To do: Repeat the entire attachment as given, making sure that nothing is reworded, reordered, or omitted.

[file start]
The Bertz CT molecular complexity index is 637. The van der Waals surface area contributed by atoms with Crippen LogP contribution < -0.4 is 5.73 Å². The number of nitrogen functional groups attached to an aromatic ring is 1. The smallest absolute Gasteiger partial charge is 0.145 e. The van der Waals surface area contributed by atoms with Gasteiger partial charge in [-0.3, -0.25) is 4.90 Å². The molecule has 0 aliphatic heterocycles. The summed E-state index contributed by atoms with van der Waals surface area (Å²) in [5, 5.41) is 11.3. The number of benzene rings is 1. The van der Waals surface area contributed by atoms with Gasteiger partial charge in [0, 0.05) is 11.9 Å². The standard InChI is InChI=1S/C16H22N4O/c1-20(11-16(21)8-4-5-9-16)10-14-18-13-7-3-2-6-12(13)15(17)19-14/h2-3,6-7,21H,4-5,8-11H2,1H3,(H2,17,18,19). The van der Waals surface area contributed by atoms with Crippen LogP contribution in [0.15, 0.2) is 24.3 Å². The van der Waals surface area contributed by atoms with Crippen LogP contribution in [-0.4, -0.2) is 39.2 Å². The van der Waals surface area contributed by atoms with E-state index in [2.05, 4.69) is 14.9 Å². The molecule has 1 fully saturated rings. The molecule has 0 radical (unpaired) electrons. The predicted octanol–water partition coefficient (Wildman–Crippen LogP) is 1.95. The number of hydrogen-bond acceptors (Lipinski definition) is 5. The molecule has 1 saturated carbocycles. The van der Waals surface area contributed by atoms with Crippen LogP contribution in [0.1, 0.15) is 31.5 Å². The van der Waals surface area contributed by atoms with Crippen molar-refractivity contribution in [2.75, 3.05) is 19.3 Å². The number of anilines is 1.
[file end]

The Bertz CT molecular complexity index is 637. The van der Waals surface area contributed by atoms with Crippen LogP contribution < -0.4 is 5.73 Å². The number of nitrogen functional groups attached to an aromatic ring is 1. The smallest absolute Gasteiger partial charge is 0.145 e. The van der Waals surface area contributed by atoms with Gasteiger partial charge in [-0.3, -0.25) is 4.90 Å². The molecule has 0 aliphatic heterocycles. The summed E-state index contributed by atoms with van der Waals surface area (Å²) in [5, 5.41) is 11.3. The number of benzene rings is 1. The van der Waals surface area contributed by atoms with Gasteiger partial charge in [0, 0.05) is 11.9 Å². The standard InChI is InChI=1S/C16H22N4O/c1-20(11-16(21)8-4-5-9-16)10-14-18-13-7-3-2-6-12(13)15(17)19-14/h2-3,6-7,21H,4-5,8-11H2,1H3,(H2,17,18,19). The van der Waals surface area contributed by atoms with Crippen LogP contribution in [0.15, 0.2) is 24.3 Å². The van der Waals surface area contributed by atoms with Crippen LogP contribution in [-0.4, -0.2) is 39.2 Å². The van der Waals surface area contributed by atoms with E-state index in [2.05, 4.69) is 14.9 Å². The molecule has 1 fully saturated rings. The molecule has 0 radical (unpaired) electrons. The predicted octanol–water partition coefficient (Wildman–Crippen LogP) is 1.95. The number of hydrogen-bond acceptors (Lipinski definition) is 5. The molecule has 1 saturated carbocycles. The van der Waals surface area contributed by atoms with Crippen LogP contribution in [0.1, 0.15) is 31.5 Å². The van der Waals surface area contributed by atoms with Crippen molar-refractivity contribution in [2.75, 3.05) is 19.3 Å². The number of anilines is 1.